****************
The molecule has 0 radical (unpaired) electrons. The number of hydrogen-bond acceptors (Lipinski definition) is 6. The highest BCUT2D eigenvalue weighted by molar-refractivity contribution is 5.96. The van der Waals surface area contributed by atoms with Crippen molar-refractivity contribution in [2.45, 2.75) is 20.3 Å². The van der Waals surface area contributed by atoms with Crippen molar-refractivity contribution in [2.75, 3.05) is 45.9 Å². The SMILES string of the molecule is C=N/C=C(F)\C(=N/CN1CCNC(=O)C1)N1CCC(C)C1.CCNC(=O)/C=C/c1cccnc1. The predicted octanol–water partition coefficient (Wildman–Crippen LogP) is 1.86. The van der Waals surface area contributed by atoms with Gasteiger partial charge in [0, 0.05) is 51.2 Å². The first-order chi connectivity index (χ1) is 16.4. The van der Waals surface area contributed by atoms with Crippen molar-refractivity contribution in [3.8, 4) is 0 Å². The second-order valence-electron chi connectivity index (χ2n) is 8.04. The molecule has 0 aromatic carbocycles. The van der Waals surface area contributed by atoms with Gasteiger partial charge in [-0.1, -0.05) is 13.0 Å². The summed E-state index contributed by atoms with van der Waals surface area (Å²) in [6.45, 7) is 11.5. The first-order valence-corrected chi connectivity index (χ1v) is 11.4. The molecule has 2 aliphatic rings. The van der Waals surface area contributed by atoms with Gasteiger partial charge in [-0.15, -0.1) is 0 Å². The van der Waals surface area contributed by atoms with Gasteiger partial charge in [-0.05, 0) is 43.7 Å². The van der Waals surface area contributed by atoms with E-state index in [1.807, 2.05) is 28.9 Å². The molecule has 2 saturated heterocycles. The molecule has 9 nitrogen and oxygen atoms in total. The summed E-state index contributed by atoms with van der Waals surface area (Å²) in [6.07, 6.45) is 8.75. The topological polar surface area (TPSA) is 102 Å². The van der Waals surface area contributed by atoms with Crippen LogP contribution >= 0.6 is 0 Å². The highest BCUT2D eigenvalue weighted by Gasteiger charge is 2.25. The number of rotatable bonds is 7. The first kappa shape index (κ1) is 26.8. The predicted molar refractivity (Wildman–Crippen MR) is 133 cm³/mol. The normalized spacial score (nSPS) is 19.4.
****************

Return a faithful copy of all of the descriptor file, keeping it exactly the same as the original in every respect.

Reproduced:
The molecule has 0 radical (unpaired) electrons. The number of hydrogen-bond acceptors (Lipinski definition) is 6. The highest BCUT2D eigenvalue weighted by molar-refractivity contribution is 5.96. The van der Waals surface area contributed by atoms with Crippen molar-refractivity contribution in [2.45, 2.75) is 20.3 Å². The van der Waals surface area contributed by atoms with Crippen molar-refractivity contribution in [2.75, 3.05) is 45.9 Å². The SMILES string of the molecule is C=N/C=C(F)\C(=N/CN1CCNC(=O)C1)N1CCC(C)C1.CCNC(=O)/C=C/c1cccnc1. The predicted octanol–water partition coefficient (Wildman–Crippen LogP) is 1.86. The van der Waals surface area contributed by atoms with Gasteiger partial charge in [0, 0.05) is 51.2 Å². The first-order chi connectivity index (χ1) is 16.4. The van der Waals surface area contributed by atoms with Crippen molar-refractivity contribution in [3.8, 4) is 0 Å². The second-order valence-electron chi connectivity index (χ2n) is 8.04. The molecule has 0 aromatic carbocycles. The van der Waals surface area contributed by atoms with Gasteiger partial charge in [-0.1, -0.05) is 13.0 Å². The summed E-state index contributed by atoms with van der Waals surface area (Å²) in [6.45, 7) is 11.5. The first-order valence-corrected chi connectivity index (χ1v) is 11.4. The molecule has 2 aliphatic rings. The van der Waals surface area contributed by atoms with Gasteiger partial charge in [-0.15, -0.1) is 0 Å². The van der Waals surface area contributed by atoms with Gasteiger partial charge in [-0.05, 0) is 43.7 Å². The van der Waals surface area contributed by atoms with E-state index in [1.807, 2.05) is 28.9 Å². The molecule has 2 saturated heterocycles. The molecule has 9 nitrogen and oxygen atoms in total. The summed E-state index contributed by atoms with van der Waals surface area (Å²) in [6.07, 6.45) is 8.75. The topological polar surface area (TPSA) is 102 Å². The van der Waals surface area contributed by atoms with Crippen LogP contribution >= 0.6 is 0 Å². The highest BCUT2D eigenvalue weighted by Gasteiger charge is 2.25. The number of rotatable bonds is 7. The first kappa shape index (κ1) is 26.8. The predicted molar refractivity (Wildman–Crippen MR) is 133 cm³/mol. The normalized spacial score (nSPS) is 19.4.